At the first meeting, appellant indicated a rental demand of $465 per month; this demand was rejected by appellees. At a second meeting between Nakles and Aberman during the early part of August, 1957, appellant reiterated its asking price of $465. On August 16, 1957, another meeting was held, and the parties agreed on $275 per month for five years. At the August 16th meeting, the parties shook hands and agreed. Nakles paid one month's rent by check bearing the notation "1st month's Rent re Connellsville Shopping Center". The receipt of Union Real Estate bore a similar notation. This oral agreement was then to be reduced to a writing. The same day as the meeting, Union Real Estate Company sent appellees three copies of the lease and a plan of the dimensions of the demised premises. Appellees signed and returned the leases to Union. On August 20, 1957, Union Real Estate wrote a letter to the William Delp Company, a firm which was to design and furnish the restaurant, in which it stated that it was enclosing a plan of the storeroom Mr. Nakles "is renting" in the Connellsville Shopping Center.
On August 31, 1957, one day before the lease was to take effect, Union Real Estate Company wrote the appellees, indicating its regret that it was not legally free to enter into the lease.
Union Real Estate Company then re-rented the property to Bernedette Appliance Store at a rental of $385, $110 more per month than agreed to in the Nakles-Aberman oral agreement.
A jury trial resulted in a verdict for appellees in the amount of $15,000. Appellant's motions for new trial and judgment n.o.v. were denied and judgment was entered on the verdict; this appeal followed. "In considering a motion for judgment n.o.v., the evidence, together with all reasonable inferences therefrom, are considered in the light most favorable to the verdict winner. However, in considering the action of the lower court in granting or refusing a new trial, an appellate court will affirm, unless there has been a clear abuse of discretion or an error of law which controlled the outcome of the case or decision of the lower court". Chambers v. Montgomery, 411 Pa. 339, 192 A.2d 355 (1963), and cases cited therein.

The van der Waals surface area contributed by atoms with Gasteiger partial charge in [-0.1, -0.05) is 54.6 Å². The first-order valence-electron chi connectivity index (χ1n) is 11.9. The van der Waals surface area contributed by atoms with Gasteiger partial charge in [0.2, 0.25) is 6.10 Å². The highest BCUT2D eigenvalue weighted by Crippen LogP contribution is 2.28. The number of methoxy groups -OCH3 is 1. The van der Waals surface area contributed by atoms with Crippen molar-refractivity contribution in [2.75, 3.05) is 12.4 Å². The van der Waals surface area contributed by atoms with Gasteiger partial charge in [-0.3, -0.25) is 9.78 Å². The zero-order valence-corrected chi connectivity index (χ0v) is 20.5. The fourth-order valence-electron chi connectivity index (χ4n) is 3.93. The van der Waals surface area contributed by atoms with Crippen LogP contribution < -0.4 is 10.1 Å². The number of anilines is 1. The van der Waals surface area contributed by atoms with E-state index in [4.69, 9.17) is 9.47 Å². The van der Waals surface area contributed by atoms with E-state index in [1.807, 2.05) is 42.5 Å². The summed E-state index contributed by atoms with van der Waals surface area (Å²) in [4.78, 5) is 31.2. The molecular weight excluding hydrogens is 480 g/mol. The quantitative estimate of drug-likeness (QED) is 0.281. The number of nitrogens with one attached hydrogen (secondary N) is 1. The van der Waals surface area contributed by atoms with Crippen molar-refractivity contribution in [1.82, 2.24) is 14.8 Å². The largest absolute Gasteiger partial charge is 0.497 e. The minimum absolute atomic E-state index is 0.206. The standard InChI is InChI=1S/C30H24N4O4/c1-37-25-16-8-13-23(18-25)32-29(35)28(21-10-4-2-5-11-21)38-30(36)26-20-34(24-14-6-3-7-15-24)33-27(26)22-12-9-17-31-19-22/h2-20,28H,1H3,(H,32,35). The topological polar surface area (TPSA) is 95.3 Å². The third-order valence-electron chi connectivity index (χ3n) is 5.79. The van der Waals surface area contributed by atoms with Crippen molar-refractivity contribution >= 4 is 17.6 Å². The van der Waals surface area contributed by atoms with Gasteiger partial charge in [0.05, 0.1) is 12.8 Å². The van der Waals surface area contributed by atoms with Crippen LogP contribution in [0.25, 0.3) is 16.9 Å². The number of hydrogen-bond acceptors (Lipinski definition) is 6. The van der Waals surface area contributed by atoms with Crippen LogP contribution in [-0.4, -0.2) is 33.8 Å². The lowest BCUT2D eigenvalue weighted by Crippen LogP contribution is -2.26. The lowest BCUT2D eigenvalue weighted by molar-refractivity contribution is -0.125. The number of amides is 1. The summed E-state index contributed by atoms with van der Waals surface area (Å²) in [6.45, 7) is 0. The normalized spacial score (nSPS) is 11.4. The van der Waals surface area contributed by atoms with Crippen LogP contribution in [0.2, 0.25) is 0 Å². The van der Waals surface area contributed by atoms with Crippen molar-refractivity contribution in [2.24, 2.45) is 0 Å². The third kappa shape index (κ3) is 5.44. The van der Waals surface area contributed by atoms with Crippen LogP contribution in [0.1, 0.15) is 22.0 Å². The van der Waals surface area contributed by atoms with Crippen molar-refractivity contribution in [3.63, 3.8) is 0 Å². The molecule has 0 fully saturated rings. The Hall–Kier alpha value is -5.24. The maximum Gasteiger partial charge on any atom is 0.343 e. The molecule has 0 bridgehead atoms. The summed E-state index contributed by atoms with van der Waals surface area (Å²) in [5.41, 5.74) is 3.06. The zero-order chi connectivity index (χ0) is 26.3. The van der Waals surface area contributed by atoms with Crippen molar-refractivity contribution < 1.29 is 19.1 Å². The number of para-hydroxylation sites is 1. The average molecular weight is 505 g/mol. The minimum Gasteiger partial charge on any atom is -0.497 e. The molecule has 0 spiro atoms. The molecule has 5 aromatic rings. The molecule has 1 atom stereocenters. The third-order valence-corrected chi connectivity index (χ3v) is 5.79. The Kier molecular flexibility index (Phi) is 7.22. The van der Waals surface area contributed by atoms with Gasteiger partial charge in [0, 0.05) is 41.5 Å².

In support of its motion for a judgment n.o.v., the appellant alleges that the appellees are without a valid cause of action, and that the action is barred by the statute of frauds. The thrust of this argument is that the parties were merely negotiating and no meeting of the minds was ever reached, in that the lease agreement was never reduced to writing as required by the statute of frauds. We have held on many occasions that the mere formality of reducing an agreement to a writing when not accomplished will not destroy the agreement, if the agreement does not fall within the Statute of Frauds. Taylor v. Stanley Co. of America, 305 Pa. 546, 158 A. 157 (1932), and cases cited therein. The evidence in this case indicates a meeting of the minds by the parties as of August 16, 1957, when Nakles paid the first month's rent. Union's acceptance of the check, the mailing of the lease and Aberman's letter to Delp are all indicative of an agreement which merely awaited the formality of being reduced to writing. Thus, under the Pennsylvania Statute of Frauds, Act of March 21, 1772, 1 Sm. L. 389, § 1, 33 P. S. § 1, a tenancy at will, if nothing more, was created. We therefore conclude that the appellees did prove a valid cause of action.
The appellant next alleges that the issue of damages as put to the jury was so speculative that the jury had no basis upon which to render a fair money verdict. In particular, the appellant addresses itself to claims for damages for loss of profits and the quality and quantity of the other evidence on damages. Before any comment on the issue is made, we must once again reiterate the proposition that the evidence of damages must be reasonably precise so as to provide the jury with an adequate framework upon which to base a verdict. Cf. Keystone Diesel E. Co. Inc. v. Irwin, 411 Pa. 222, 191 A.2d 376 (1963). In the case at bar, the jury was not given this framework on the question of loss of profits. The appellees were permitted to show their profits at the old location and their losses at the location they accepted after Aberman's breach. The evidence as such was not sufficient to provide the jury with the required framework. The profits and losses at different locations have no probative relationship to the damages in this case.
The liability portion of this case has been fairly and fully litigated. The appellant raises no question as to the evidence but merely challenges liability on an issue of law. We have examined its contention and have concluded that liability was clearly established. It would, therefore, serve no useful purpose to retry the issue of liability and once again expose the plaintiffs-appellees to the hazards of a jury trial, an obstacle they have already overcome. See Daugherty v. Erie R. R. Co., 403 Pa. 334, 169 A.2d 549 (1961); Berkeihiser v. DiBartolomeo, 413 Pa. 158, 196 A.2d 314 (1964) and cases cited therein.
Judgment reversed and case remanded to the court below for new trial limited to the issue of damages.